Hélène Budé-Janssens, EuroClio co-founder and first EuroClio board secretary, passed away on 28 August 2022 at the age of 82. Her final years were marked by ailing health, a source of great frustration for her. She was a strong person involved in a wide variety of activities throughout her life, which had become impossible for her in these last few years. Knowing how capable and competent she was, it was painful to witness her struggling in this way.

Hélène Budé-Janssens studied history in Nijmegen, The Netherlands, and became an enthusiastic history teacher at Sint Maartens College in Voorburg near The Hague. She remained at the school throughout her entire career, even after she became involved with EuroClio in the last ten years. Her school was an important network for EuroClio in its infancy, sometimes providing the opportunity for study visits; two of the first EuroClio staff members, Marion Kuipers and Daan Lefebure-Heerens, were her former students.  

In the late 1980s, Hélène was an active board member of the Dutch History and Citizenship Association (VGN), maintaining a keen interest in European affairs. She urged a then rather reluctant board to pay greater attention to Europe and use opportunities offered by the Dutch European Platform, which had been established in 1980 to strengthen the internationalisation of education in Dutch schools and teacher training programmes. If nothing else, she managed to convince me, and together, we went on a first trip to Paris, where we enjoyed wonderful food and excellent drinks but gained little educational content. Upon our return, the rest of the board remained hesitant about the benefits of history education that went beyond borders. 

When I, as chair of the VGN board, returned from the famous 1991 Council of Europe meeting in Bruges with the idea of setting up an association for European history education, Hélène immediately volunteered to join this project. With her excellent connections from the European Platform and the Dutch Ministry of Education, she was able to garner the first Dutch support for the fledgling EuroClio. Within a year and following many (faxed) letters, we were able to bring together seventeen history teachers’ associations in Strasbourg in November 1992. During that EuroClio Foundation meeting, Hélène was elected board secretary, a post she held until 1999.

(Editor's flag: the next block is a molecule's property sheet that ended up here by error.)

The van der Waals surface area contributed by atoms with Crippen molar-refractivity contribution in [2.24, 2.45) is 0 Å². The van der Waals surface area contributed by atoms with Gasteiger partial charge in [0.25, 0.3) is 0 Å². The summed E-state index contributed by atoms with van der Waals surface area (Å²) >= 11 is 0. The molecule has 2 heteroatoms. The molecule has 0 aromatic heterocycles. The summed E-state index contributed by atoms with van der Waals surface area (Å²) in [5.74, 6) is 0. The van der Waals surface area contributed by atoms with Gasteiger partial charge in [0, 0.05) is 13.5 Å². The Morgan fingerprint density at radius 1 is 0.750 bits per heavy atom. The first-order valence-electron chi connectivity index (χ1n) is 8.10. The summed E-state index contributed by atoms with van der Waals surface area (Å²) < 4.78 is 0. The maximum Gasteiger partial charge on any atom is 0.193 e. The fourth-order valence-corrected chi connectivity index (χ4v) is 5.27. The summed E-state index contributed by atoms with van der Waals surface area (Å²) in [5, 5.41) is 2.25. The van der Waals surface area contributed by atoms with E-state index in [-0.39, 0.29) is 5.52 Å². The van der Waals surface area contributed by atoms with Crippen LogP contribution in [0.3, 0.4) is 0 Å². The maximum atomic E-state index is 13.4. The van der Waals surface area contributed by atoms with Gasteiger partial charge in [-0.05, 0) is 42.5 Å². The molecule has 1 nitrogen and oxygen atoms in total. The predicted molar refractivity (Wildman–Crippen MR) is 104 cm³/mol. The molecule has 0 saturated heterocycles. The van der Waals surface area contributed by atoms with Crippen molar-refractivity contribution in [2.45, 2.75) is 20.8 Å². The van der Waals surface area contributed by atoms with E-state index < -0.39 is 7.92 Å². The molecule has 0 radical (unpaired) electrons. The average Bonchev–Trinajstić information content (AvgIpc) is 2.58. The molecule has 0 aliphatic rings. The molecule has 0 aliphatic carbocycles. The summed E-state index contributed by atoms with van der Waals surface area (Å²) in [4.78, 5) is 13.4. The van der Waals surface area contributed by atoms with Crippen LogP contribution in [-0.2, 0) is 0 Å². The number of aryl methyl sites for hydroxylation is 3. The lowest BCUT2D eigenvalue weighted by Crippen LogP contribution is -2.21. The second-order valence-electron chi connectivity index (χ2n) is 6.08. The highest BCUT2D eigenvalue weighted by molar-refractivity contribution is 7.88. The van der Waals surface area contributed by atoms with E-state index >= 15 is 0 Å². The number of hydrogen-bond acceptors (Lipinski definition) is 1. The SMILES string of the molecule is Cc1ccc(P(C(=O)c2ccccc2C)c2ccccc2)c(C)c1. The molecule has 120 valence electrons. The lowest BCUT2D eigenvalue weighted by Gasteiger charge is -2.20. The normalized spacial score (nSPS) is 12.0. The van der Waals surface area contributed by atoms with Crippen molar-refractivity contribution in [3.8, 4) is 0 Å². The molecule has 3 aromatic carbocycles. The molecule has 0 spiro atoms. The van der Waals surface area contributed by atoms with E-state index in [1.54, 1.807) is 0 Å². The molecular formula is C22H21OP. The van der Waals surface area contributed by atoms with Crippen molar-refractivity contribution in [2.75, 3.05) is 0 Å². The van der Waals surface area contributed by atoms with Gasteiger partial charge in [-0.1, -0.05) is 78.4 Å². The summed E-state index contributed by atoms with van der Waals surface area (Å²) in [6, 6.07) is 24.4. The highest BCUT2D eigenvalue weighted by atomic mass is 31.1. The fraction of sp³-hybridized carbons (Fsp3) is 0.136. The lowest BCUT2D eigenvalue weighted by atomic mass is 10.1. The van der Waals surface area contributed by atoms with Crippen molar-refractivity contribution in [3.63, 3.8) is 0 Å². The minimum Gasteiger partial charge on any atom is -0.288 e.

Hélène was a great companion and networker. She wrote endless letters and faxes, and made the first EuroClio financial calculations, often on the backs of envelopes. This sufficed until donors became more serious about financial administration, and even then, she naturally had a PWC auditor in her network to help. She was co-organiser of the complex and expensive Council of Europe conference in Leeuwarden, and of all other EuroClio annual meetings until 1999. As a coordinator, she was involved in the first EuroClio projects with Flanders and Scotland financed by the European Platform, and the first European Union PHARE project with England, the Czech Republic, Denmark, Scotland, Slovakia and The Netherlands. She acted as advisor for the first MATRA projects in Russia and the Baltic states. She attended too many conferences and seminars to count. In the late 1990s, her involvement with EuroClio diminished, partially as a result of her deep grief following her husband’s death. Nevertheless, she continued to be engaged with the organisation as a board member of the EuroClio Foundation until its dissolution in 2007.  

Hélène, always to be seen in her red jacket, was a passionate and political person who demonstrated a strong sense of justice. Already in the mid-1990s, she worried about the growing nationalism she encountered while working for EuroClio. In 1995, during a major Civitas International Programmes conference in Prague, she had a heated debate with American delegates about the possibility of limiting the expression of extreme nationalism: the Americans considered this to be an unlawful restriction of freedom of speech, while Hélène regarded this as hate speech. These discussions remain relevant today. In Estonia in 1998, she met a young man who was interested in a political career but had few concrete ideas of what he wanted to achieve. In direct language, Hélène told him that pursuing a political career obliged one to serve society rather than one’s own interests. Looking at some of today’s politicians, her observation is still fitting. While she was active at EuroClio, Hélène was also chair of the VGN, and, with great effort,  succeeded in safeguarding and even strengthening the position of history education in the Dutch upper secondary curriculum.

In short, Hélène Budé-Janssens deserves a place among the pantheon of those who serve society. In her case, her service came in the form of her special passion for high-quality and responsible history education. I shall remember her as a cherished friend and colleague during very eventful times.

Joke van der Leeuw-Roord

EuroClio Founder and Special Advisor